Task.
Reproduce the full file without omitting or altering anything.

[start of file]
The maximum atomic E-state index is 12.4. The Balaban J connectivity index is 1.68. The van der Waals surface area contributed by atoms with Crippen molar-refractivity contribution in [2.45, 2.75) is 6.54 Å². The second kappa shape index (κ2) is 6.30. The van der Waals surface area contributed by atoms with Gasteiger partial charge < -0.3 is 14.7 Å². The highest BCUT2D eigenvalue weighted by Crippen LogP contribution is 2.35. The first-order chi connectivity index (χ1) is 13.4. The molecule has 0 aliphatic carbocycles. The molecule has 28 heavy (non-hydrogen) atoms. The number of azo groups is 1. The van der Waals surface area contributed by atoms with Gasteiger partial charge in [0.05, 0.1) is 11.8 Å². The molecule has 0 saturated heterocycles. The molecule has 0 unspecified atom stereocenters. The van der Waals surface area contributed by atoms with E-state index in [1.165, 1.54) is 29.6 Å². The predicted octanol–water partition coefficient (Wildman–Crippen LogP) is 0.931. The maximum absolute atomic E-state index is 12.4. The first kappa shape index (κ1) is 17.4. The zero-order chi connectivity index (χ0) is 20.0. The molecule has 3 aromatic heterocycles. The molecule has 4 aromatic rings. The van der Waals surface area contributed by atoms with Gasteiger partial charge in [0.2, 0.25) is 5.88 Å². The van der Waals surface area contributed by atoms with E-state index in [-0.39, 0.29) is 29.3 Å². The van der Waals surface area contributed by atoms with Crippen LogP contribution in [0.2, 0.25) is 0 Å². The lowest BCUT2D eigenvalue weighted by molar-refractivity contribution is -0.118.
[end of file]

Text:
The maximum atomic E-state index is 12.4. The Balaban J connectivity index is 1.68. The van der Waals surface area contributed by atoms with Crippen molar-refractivity contribution in [2.45, 2.75) is 6.54 Å². The second kappa shape index (κ2) is 6.30. The van der Waals surface area contributed by atoms with Gasteiger partial charge < -0.3 is 14.7 Å². The highest BCUT2D eigenvalue weighted by Crippen LogP contribution is 2.35. The first-order chi connectivity index (χ1) is 13.4. The molecule has 0 aliphatic carbocycles. The molecule has 28 heavy (non-hydrogen) atoms. The number of azo groups is 1. The van der Waals surface area contributed by atoms with Gasteiger partial charge in [0.05, 0.1) is 11.8 Å². The molecule has 0 saturated heterocycles. The molecule has 0 unspecified atom stereocenters. The van der Waals surface area contributed by atoms with E-state index in [1.165, 1.54) is 29.6 Å². The predicted octanol–water partition coefficient (Wildman–Crippen LogP) is 0.931. The maximum absolute atomic E-state index is 12.4. The first kappa shape index (κ1) is 17.4. The zero-order chi connectivity index (χ0) is 20.0. The molecule has 3 aromatic heterocycles. The molecule has 4 aromatic rings. The van der Waals surface area contributed by atoms with Gasteiger partial charge in [0.2, 0.25) is 5.88 Å². The van der Waals surface area contributed by atoms with E-state index in [-0.39, 0.29) is 29.3 Å². The van der Waals surface area contributed by atoms with Crippen LogP contribution in [0.2, 0.25) is 0 Å². The lowest BCUT2D eigenvalue weighted by molar-refractivity contribution is -0.118.